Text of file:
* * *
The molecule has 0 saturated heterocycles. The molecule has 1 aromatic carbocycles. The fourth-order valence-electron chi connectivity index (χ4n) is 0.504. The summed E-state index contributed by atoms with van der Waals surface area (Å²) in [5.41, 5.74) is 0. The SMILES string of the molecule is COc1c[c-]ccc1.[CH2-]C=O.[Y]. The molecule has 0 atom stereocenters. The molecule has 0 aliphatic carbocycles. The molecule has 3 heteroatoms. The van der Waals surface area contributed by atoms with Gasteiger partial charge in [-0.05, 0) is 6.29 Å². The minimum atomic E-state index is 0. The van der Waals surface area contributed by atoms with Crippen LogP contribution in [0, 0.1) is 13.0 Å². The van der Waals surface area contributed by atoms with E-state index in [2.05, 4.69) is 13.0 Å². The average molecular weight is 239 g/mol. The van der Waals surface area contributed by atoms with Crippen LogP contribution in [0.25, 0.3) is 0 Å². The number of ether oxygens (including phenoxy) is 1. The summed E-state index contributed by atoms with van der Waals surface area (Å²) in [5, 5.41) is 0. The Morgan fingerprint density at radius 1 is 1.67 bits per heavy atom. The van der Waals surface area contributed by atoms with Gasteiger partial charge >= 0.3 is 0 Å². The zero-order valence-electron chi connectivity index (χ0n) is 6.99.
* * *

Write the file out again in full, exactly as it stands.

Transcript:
The molecule has 0 saturated heterocycles. The molecule has 1 aromatic carbocycles. The fourth-order valence-electron chi connectivity index (χ4n) is 0.504. The summed E-state index contributed by atoms with van der Waals surface area (Å²) in [5.41, 5.74) is 0. The SMILES string of the molecule is COc1c[c-]ccc1.[CH2-]C=O.[Y]. The molecule has 0 atom stereocenters. The molecule has 0 aliphatic carbocycles. The molecule has 3 heteroatoms. The van der Waals surface area contributed by atoms with Gasteiger partial charge in [-0.05, 0) is 6.29 Å². The minimum atomic E-state index is 0. The van der Waals surface area contributed by atoms with Crippen LogP contribution in [0, 0.1) is 13.0 Å². The van der Waals surface area contributed by atoms with E-state index in [2.05, 4.69) is 13.0 Å². The average molecular weight is 239 g/mol. The van der Waals surface area contributed by atoms with Crippen LogP contribution in [0.25, 0.3) is 0 Å². The number of ether oxygens (including phenoxy) is 1. The summed E-state index contributed by atoms with van der Waals surface area (Å²) in [5, 5.41) is 0. The Morgan fingerprint density at radius 1 is 1.67 bits per heavy atom. The van der Waals surface area contributed by atoms with Gasteiger partial charge >= 0.3 is 0 Å². The zero-order valence-electron chi connectivity index (χ0n) is 6.99.